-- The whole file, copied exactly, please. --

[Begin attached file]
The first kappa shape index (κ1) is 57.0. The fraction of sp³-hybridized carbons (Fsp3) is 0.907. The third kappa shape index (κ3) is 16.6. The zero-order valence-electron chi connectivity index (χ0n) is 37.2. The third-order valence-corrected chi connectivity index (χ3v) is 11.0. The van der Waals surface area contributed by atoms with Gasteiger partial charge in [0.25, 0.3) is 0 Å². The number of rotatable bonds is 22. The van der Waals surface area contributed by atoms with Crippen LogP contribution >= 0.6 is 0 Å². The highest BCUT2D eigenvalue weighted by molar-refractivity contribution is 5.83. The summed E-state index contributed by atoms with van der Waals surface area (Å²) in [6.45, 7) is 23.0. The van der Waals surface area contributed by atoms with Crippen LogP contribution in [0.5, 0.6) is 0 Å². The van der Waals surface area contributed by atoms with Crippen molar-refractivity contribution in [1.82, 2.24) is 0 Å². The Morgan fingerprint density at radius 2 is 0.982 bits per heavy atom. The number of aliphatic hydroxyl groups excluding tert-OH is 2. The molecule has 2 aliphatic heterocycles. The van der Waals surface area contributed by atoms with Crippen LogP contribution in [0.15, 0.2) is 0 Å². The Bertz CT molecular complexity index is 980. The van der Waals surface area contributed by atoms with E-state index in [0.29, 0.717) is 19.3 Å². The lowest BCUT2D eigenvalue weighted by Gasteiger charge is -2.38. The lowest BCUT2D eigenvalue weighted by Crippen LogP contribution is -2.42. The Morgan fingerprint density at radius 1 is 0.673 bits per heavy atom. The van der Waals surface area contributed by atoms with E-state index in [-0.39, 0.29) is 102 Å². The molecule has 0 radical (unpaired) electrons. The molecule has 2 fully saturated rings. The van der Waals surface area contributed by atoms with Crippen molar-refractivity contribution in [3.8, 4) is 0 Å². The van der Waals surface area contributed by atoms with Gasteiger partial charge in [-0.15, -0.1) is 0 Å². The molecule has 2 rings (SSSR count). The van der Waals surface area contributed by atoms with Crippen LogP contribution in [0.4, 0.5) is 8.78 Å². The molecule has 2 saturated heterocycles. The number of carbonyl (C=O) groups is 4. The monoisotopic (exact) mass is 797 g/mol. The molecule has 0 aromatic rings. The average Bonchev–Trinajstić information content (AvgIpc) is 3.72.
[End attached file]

The first kappa shape index (κ1) is 57.0. The fraction of sp³-hybridized carbons (Fsp3) is 0.907. The third kappa shape index (κ3) is 16.6. The zero-order valence-electron chi connectivity index (χ0n) is 37.2. The third-order valence-corrected chi connectivity index (χ3v) is 11.0. The van der Waals surface area contributed by atoms with Gasteiger partial charge in [0.25, 0.3) is 0 Å². The number of rotatable bonds is 22. The van der Waals surface area contributed by atoms with Crippen LogP contribution >= 0.6 is 0 Å². The highest BCUT2D eigenvalue weighted by molar-refractivity contribution is 5.83. The summed E-state index contributed by atoms with van der Waals surface area (Å²) in [6.45, 7) is 23.0. The van der Waals surface area contributed by atoms with Crippen LogP contribution in [0.5, 0.6) is 0 Å². The van der Waals surface area contributed by atoms with Crippen molar-refractivity contribution in [1.82, 2.24) is 0 Å². The Morgan fingerprint density at radius 2 is 0.982 bits per heavy atom. The number of aliphatic hydroxyl groups excluding tert-OH is 2. The molecule has 2 aliphatic heterocycles. The van der Waals surface area contributed by atoms with Crippen LogP contribution in [0.15, 0.2) is 0 Å². The Bertz CT molecular complexity index is 980. The van der Waals surface area contributed by atoms with E-state index in [0.29, 0.717) is 19.3 Å². The lowest BCUT2D eigenvalue weighted by Gasteiger charge is -2.38. The lowest BCUT2D eigenvalue weighted by Crippen LogP contribution is -2.42. The Morgan fingerprint density at radius 1 is 0.673 bits per heavy atom. The van der Waals surface area contributed by atoms with E-state index in [-0.39, 0.29) is 102 Å². The molecule has 0 radical (unpaired) electrons. The molecule has 2 fully saturated rings. The van der Waals surface area contributed by atoms with Crippen molar-refractivity contribution in [3.8, 4) is 0 Å². The van der Waals surface area contributed by atoms with Gasteiger partial charge in [-0.15, -0.1) is 0 Å². The molecule has 2 rings (SSSR count). The van der Waals surface area contributed by atoms with Crippen LogP contribution in [0.4, 0.5) is 8.78 Å². The molecule has 2 saturated heterocycles. The number of carbonyl (C=O) groups is 4. The monoisotopic (exact) mass is 797 g/mol. The molecule has 0 aromatic rings. The average Bonchev–Trinajstić information content (AvgIpc) is 3.72.